Director: Bill Condon
Writers: Melissa Rosenberg
Cast: Billy Burke, Peter Facinelli, Ashley Greene, Taylor Lautner, Robert Pattinson, Elizabeth Reaser, Nikki Reed, Michael Sheen, and Kristen Stewart
One day, they’re going to milk the cow so dry grade schools will give out pasteurised bovine spit at recess. Allow me to explain. Once upon a time, Stephenie Meyer wrote a young adult novel called Twilight. Like Dawson’s Creek, the book was by no means a masterpiece, but it captured the voice of a generation, so the unlikely bestseller became a literary trilogy, and everyone lived happily ever after. However, never ones to let a good thing go, the publishers then commissioned an additional volume to further conclude a saga that had already ended. Three movie adaptations later, this redundant fourth entry is getting split in two to make sure devoted tweens cough up every bit of allowance they’ve got left.
In light of the artless bisection of Harry Potter and the Deathly Hollows, I braced myself for the worst, but it turns out the awkwardly titled The Twilight Saga: Breaking Dawn Part 1 does make for a complete story with a clear beginning, middle, and end. In fact, the film feels less like the setup to an epic conclusion than an unnecessary epilogue to what’s come before: the truce between the Native American werewolves and the vampiric Cullens remains uneasy; Edward (Robert Pattinson) and Bella (Kristen Stewart) get married as prophesised; and Jacob (Taylor Lautner) gripes about the latter becoming a bloodsucker. In short, nothing happens that we couldn’t surmise from the last time we saw the characters.
That is, until one of Edward’s otherworldly sperms reaches Bella’s ovum. She’s still human at this point, but the resulting phoetus is not and so drains her life from the womb with subtle but nonetheless impressive special effects (Stewart looks positively anorexic during the pregnancy, and a bit before too, but never mind). Edward wants to kill the child to save his wife, but she’d rather risk death to give it a fighting chance. As in real life, everyone else starts weighing in, including the werewolves, who break the peace treaty because they want an abortion, damn it, and they’ll stop at nothing to get it!
I’m a bit concerned about how this turn of events might be interpreted. Given the series’ established politics regarding sex and marriage, one might be tempted to think Meyer (or maybe screenwriter Melissa Rosenberg) is using Bella’s ordeal to weigh in on the current abortion debate. If that’s the case, I find the metaphor utterly ludicrous. As their moniker indicates, pro-choice advocates favour a woman’s right to choose. As such, they’d protect the heroine no matter her decision and find the werewolves’ murderous tactics as repugnant as, say, blowing up a medical clinic. By the same token, most pro-lifers object to terminating a foetus in non life-threatening situations, not to the reasonable discussion that comes before gambling two human lives.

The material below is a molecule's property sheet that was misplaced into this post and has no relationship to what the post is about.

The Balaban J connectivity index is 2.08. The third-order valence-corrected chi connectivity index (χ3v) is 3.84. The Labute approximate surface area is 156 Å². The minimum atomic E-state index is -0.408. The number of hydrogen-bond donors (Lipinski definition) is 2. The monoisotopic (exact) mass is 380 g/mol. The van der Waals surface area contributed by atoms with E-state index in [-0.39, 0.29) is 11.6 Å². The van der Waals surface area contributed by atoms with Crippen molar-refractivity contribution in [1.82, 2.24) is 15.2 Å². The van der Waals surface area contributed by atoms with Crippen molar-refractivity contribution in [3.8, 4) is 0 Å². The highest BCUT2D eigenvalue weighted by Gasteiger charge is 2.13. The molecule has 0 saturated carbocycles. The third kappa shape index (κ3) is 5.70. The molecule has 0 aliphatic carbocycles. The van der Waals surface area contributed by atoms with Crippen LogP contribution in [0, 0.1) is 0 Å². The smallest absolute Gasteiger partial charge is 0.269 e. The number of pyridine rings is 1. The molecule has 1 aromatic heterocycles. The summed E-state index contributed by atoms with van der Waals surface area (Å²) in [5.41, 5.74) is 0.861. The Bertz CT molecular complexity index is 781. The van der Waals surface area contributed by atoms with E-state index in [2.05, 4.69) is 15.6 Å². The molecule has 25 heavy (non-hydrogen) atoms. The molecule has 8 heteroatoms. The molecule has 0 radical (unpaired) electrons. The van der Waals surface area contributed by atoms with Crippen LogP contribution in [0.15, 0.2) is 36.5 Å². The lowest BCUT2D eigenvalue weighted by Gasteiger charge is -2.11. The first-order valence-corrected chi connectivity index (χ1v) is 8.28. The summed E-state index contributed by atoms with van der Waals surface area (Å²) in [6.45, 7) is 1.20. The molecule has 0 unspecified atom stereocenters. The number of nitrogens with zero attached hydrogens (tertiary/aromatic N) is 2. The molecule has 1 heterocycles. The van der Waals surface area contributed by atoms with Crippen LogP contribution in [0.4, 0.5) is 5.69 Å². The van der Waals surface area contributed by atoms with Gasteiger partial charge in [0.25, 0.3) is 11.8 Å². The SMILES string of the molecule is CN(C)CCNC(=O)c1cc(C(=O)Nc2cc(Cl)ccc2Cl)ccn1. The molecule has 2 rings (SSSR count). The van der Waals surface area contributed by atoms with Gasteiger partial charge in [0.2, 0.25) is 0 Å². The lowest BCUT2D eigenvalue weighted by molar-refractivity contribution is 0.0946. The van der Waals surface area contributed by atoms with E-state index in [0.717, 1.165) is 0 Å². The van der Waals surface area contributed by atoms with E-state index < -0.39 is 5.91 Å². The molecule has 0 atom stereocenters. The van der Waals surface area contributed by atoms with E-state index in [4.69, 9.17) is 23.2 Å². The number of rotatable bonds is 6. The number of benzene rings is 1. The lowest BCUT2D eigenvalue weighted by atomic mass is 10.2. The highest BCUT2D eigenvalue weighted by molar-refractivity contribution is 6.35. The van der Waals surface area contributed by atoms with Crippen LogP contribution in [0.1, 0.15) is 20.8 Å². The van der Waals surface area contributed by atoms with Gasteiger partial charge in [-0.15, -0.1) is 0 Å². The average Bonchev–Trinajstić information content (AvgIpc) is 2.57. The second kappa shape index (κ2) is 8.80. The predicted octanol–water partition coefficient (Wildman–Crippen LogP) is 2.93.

Having mentioned that, if you ignore any attempt at social commentary, The Twilight Saga: Breaking Dawn Part 1 (say that ten times fast) works well enough as a modest drama about two lovers facing an impossible dilemma right as their life together is about to start. Jacob’s ultimate sacrifice proves a lot more affecting than any plot recap would lead you to believe, and the supporting characters come off genuine in their varied reactions. I like how Rosalie (Nikki Reed) keeps objecting to the use of the word “foetus” instead of “baby”, acknowledging the way language can colour a debate. Yes, she has her own bias, but maybe that’s the point.
If it seems like I’m overlooking the fantasy elements that differentiate the franchise from a Lifetime original series, keep in mind that The Twilight Saga: Breaking Dawn Part 1 largely consists of talking heads. In fact, one could accuse the first half of meandering a bit as our protagonists go through their interminable wedding and Expedia commercial of a honeymoon. However, I find genuine insight in the bit when Edward stresses over the details of his sexual performance, not understanding his bride cares only about their having made love at last. In comparison, the more plot-centric scene, in which Carlisle (Peter Facinelli) waits with bated breath for Bella to taste his medicinal blood Slurpee, feels utterly ridiculous.
After The Twilight Saga: Eclipse (2010), I thought the producers had decided to treat the series as a low-rent Harry Potter, but director Bill Condon seems to have embraced Catherine Hardwicke’s approach in the first movie, favouring character psychology over epic world-building. This comes to me as a welcome surprise, not least because the actors give some of their best performances in the series (not saying much, I know). I particularly dig Billy Burke’s private joke of playing Bella’s dad with increasing exasperation. If anything, The Twilight Saga: Breaking Dawn Part 1 has renewed my patience for these characters, which I guess is what’d you want before fondling a cow for a fifth perfunctory instalment.